Well, we’re past the worst of it, I suppose. It really was only two or three nights that the boy screamed when he wanted to nurse, and then he just started sleeping more, which is really good. When he wakes up, it’s usually around 11:30, and he lets me snuggle him back to sleep. Unfortunately, he only allows this to happen in our bed and not his, which means sleeping with him all. night. long. He then reawakens at 5am. Every morning. He’ll snuggle, and then point at the light. He’ll sit up, ask to nurse, and then lie back down again. Then the whole process starts over again until he finds some sharp object to play with and inevitably pokes me in the eye. But even then, he’ll periodically point at the light, say, “Ka!” which for some reason is his word for “light,” and ask again to nurse.

You see, we told him that he could nurse when the lights came on. He caught on very quickly (like the second day of this), and as soon as the lights would come on in the morning–at 6am–he would get so excited, smile broadly, and shout, “NA-NA!” as though my boobs had just walked into Cheers.

So while he isn’t crying, screaming, or otherwise freaking out about na-na being gone at night, he is expecting morning to come a bit earlier. Before all of this, he would start nursing at about 5am and would do this marathon thing while we kept sleeping. Now, it’s this struggle to get him to lie back down, snuggle with me, and go back to sleep. So far, it’s not happening, so we play this game until 6:00 when we turn on the lights, and NA-NA! arrives once again.

One morning,  I caught him at 4:30am trying to turn on the light. This boy thinks he’s found a loophole.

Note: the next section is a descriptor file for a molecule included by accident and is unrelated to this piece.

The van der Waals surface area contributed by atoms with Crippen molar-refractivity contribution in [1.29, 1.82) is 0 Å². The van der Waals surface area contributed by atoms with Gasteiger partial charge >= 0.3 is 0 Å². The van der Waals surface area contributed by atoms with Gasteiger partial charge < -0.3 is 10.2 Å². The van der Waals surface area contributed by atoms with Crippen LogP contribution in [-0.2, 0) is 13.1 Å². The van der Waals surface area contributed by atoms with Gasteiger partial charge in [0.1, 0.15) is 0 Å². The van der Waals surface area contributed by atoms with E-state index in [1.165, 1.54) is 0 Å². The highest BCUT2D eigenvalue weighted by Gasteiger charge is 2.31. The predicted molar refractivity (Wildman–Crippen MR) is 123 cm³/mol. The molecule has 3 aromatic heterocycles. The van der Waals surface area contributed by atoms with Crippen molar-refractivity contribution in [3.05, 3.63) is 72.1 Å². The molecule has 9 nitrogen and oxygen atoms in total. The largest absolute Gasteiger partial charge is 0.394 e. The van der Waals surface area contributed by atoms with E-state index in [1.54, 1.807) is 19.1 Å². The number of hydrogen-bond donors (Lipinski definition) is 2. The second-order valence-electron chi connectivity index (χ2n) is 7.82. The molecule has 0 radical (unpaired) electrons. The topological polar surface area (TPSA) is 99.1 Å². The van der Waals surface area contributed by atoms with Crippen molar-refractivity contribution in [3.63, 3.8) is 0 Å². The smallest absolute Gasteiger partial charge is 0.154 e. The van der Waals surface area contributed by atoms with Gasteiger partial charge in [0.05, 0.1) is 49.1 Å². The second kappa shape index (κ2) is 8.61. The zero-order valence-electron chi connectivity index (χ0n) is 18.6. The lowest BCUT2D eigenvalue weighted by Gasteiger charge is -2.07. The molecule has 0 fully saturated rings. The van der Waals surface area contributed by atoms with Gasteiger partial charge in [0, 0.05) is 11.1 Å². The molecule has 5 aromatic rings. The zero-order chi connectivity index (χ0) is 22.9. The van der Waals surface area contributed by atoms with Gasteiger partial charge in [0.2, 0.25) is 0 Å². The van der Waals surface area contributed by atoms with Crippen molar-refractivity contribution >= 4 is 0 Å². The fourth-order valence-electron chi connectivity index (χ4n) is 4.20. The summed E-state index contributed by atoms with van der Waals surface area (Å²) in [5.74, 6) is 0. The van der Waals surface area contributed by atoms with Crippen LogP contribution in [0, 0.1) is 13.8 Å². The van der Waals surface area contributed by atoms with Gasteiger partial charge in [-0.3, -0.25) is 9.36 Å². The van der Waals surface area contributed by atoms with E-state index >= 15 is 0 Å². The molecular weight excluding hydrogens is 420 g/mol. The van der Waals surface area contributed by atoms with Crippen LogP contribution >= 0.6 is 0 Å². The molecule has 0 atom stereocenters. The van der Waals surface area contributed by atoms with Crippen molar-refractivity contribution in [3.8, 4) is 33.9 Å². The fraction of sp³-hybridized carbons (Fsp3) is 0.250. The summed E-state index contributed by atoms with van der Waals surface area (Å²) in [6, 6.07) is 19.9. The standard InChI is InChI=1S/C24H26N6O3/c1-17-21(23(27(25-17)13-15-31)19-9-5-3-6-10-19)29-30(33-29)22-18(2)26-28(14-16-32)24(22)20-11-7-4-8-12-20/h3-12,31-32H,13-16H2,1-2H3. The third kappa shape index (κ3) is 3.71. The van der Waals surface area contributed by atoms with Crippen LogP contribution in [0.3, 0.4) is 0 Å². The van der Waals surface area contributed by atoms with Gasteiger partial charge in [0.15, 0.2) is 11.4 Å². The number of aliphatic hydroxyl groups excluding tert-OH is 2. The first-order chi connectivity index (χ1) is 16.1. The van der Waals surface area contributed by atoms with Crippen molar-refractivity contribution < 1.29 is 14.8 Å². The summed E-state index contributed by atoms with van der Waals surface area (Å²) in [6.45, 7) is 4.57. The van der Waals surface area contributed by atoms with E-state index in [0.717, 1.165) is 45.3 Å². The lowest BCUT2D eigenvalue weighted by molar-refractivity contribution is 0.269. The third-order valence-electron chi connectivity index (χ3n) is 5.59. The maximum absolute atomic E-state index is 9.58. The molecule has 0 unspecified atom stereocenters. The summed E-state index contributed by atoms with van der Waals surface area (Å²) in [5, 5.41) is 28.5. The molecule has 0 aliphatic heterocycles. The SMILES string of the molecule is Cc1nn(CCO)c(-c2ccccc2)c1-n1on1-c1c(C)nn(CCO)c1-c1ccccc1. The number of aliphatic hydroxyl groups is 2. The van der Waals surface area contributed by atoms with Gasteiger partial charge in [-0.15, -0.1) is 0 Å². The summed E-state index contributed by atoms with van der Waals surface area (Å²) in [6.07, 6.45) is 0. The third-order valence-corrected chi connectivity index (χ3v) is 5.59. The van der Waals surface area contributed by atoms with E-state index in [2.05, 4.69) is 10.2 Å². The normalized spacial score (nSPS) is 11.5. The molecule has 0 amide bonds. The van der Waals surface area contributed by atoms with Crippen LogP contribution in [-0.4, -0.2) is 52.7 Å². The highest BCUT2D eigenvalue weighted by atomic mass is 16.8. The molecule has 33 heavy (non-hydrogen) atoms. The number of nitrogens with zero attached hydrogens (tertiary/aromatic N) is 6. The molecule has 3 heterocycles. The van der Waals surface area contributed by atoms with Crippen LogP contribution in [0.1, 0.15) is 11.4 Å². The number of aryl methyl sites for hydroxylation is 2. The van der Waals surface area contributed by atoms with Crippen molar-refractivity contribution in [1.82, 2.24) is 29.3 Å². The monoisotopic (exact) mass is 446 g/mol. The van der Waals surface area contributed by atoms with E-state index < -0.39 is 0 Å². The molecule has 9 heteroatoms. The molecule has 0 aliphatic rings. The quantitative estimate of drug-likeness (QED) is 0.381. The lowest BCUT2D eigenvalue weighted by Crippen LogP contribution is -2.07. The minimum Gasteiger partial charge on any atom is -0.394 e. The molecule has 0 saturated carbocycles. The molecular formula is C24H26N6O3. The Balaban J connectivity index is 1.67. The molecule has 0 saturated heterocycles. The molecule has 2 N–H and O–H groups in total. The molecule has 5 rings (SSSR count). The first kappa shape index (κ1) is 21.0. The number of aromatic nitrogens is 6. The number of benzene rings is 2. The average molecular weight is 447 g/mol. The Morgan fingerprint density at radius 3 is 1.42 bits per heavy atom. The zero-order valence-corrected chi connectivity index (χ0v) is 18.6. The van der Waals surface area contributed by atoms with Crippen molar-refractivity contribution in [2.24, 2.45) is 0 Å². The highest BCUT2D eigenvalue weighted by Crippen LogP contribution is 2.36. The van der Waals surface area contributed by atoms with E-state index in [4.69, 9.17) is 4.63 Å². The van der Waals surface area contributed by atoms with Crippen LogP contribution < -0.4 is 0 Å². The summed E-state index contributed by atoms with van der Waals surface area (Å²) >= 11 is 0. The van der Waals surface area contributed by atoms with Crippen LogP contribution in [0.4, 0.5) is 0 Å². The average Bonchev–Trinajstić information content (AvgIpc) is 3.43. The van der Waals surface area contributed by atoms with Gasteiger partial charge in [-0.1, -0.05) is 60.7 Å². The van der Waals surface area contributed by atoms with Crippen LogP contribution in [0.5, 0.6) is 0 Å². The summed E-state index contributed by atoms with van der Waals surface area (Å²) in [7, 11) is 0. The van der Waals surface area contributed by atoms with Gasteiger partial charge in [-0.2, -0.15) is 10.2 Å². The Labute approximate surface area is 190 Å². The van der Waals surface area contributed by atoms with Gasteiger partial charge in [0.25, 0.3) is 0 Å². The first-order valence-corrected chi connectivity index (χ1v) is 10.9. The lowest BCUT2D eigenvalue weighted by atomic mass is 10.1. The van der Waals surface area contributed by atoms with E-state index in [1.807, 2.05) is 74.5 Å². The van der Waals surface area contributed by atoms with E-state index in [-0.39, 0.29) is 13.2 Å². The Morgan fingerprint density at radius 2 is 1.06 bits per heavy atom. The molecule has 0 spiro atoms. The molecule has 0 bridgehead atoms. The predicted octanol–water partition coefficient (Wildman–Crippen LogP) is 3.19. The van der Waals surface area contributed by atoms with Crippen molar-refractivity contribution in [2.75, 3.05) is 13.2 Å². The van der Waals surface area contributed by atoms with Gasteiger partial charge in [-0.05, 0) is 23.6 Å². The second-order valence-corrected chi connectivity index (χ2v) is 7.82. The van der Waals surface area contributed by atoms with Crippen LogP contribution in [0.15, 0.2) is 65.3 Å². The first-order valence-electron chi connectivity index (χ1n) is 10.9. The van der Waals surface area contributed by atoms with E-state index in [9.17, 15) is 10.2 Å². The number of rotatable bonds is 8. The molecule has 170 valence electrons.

Some friends of ours who went through this almost a year ago say that this is what happened with their daughter at first–that she kept waking up at her normal nursing times even after she night-weaned, and that eventually she slept straight through. Someone out there, please tell me that eventually this boy is really going to sleep. I cannot subsist on five or six hours of sleep every night (and my work keeps me up until at least 11 most nights, or believe me, I would be in bed earlier).

Our next step will be bed weaning and getting the boy first to sleep all night in his portacrib in our room and eventually (probably after we move due to current neighbor noise problems) in his crib in his own room.

It’s exhausting this sensitive sleep training, but it is worth it, and it is working. He’s taking much longer naps most days (before, he never slept more than 40 minutes at a time; now he’s taking sometimes 90 minute naps all on his own and in his own bed), sleeping longer stretches at night, and when he does sleep well, he’s a lot happier and more even tempered. But somehow, I’m getting far less sleep than before (I became really good at sleeping while nursing, even during those all night nurse-a-thons), and I’m really ready for my kid to sleep and sleep and sleep when I am also sleeping. One day, right?

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Filed under Baby Genius, sleep

the monster’s mom

On Tuesday, I took my son to storytime at the library. We haven’t been in awhile, and since J has started teaching again, we’ve got long mornings to fill with activities. We’re also dealing with transitioning to one nap still, so BG was tired when it came time to go to storytime, but we made it a little late, and as usual, he enjoyed the songs and seeing all of the kids.